By BEN CASSELMAN And STEPHEN POWER | Wall Street Journal | Link to article
The owner of California’s Diablo Canyon nuclear-power plant said it wouldn’t seek license renewals for its two reactors until new studies of the area’s vulnerability to earthquakes can be conducted.
Pacific Gas & Electric Co. had applied for a 20-year license extension for the plant, which sits on California’s earthquake-prone central coast. But in a letter to the Nuclear Regulatory Commission on Sunday, the utility asked regulators to delay its application until it can complete new seismic studies.
Like Japan’s Fukushima Daiichi Power Plant, which was severely hobbled by March’s massive earthquake and ensuing tsunami, Diablo Canyon is on the coast and is located near several faults, though it doesn’t use the same type of reactors as Daiichi.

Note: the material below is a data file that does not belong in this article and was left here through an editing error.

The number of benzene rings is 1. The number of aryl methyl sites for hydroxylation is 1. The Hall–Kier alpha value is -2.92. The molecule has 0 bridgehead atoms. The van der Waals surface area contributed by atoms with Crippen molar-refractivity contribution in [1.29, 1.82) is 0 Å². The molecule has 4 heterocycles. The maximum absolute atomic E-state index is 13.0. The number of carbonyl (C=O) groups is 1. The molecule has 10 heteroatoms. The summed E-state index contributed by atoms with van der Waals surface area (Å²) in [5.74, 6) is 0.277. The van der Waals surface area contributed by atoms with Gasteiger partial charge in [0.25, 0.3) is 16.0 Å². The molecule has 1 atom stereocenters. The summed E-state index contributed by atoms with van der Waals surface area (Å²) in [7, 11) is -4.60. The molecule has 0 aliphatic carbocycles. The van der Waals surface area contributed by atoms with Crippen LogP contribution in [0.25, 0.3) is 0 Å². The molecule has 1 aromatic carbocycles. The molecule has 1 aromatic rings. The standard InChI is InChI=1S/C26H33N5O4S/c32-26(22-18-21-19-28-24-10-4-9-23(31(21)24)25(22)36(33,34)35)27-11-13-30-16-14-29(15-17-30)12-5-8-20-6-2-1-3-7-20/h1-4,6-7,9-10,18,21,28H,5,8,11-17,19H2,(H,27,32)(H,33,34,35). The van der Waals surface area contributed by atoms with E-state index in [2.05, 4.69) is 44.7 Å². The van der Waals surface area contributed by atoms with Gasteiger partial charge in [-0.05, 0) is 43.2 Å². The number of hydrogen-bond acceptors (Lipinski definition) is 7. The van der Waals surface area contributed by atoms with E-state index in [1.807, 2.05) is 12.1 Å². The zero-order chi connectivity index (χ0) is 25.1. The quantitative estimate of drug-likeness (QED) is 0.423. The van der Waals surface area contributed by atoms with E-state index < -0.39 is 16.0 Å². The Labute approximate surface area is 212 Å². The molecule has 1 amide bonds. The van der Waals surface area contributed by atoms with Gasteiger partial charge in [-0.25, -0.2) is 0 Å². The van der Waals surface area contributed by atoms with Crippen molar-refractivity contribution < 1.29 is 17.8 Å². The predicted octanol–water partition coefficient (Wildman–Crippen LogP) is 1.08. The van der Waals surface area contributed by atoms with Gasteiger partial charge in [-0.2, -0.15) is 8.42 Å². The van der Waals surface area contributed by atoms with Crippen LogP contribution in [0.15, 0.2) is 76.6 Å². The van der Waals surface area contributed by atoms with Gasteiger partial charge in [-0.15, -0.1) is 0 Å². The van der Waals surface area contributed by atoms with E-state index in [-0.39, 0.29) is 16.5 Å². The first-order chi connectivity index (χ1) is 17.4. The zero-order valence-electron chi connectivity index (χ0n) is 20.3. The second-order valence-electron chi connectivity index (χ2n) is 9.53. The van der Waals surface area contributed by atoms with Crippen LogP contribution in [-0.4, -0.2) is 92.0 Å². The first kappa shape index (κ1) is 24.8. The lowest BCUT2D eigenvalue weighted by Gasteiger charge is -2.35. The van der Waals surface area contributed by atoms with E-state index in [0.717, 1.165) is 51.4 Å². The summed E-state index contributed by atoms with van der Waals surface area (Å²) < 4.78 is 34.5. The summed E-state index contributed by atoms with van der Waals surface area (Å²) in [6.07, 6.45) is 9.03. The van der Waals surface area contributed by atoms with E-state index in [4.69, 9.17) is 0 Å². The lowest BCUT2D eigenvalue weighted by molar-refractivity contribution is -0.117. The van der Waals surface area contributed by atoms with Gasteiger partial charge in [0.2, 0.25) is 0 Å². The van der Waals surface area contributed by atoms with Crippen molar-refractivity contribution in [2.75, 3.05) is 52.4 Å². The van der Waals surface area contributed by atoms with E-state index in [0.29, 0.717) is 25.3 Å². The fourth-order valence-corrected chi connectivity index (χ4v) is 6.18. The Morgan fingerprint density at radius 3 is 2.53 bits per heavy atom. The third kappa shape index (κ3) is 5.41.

“In light of recent events at the Fukushima Daiichi power plant, and the considerable public concern regarding the need to assure the seismic safety at [Diablo Canyon], PG&E has decided it is most prudent to have completed certain seismic studies” before a new license is issued, the company’s senior vice president, John T. Conway, wrote in a letter to the NRC.
PG&E isn’t asking for a complete halt to the license-renewal process. It is asking the agency to continue reviewing its application, but to delay issuing a new license until the seismic studies are complete. An NRC spokesman said the agency is reviewing the company’s letter “to determine what impact, if any, this will have on our schedule.”
Diablo Canyon’s current reactor licenses are scheduled to expire in 2024 and 2025, but the utility company was applying early for renewal. (read entire article)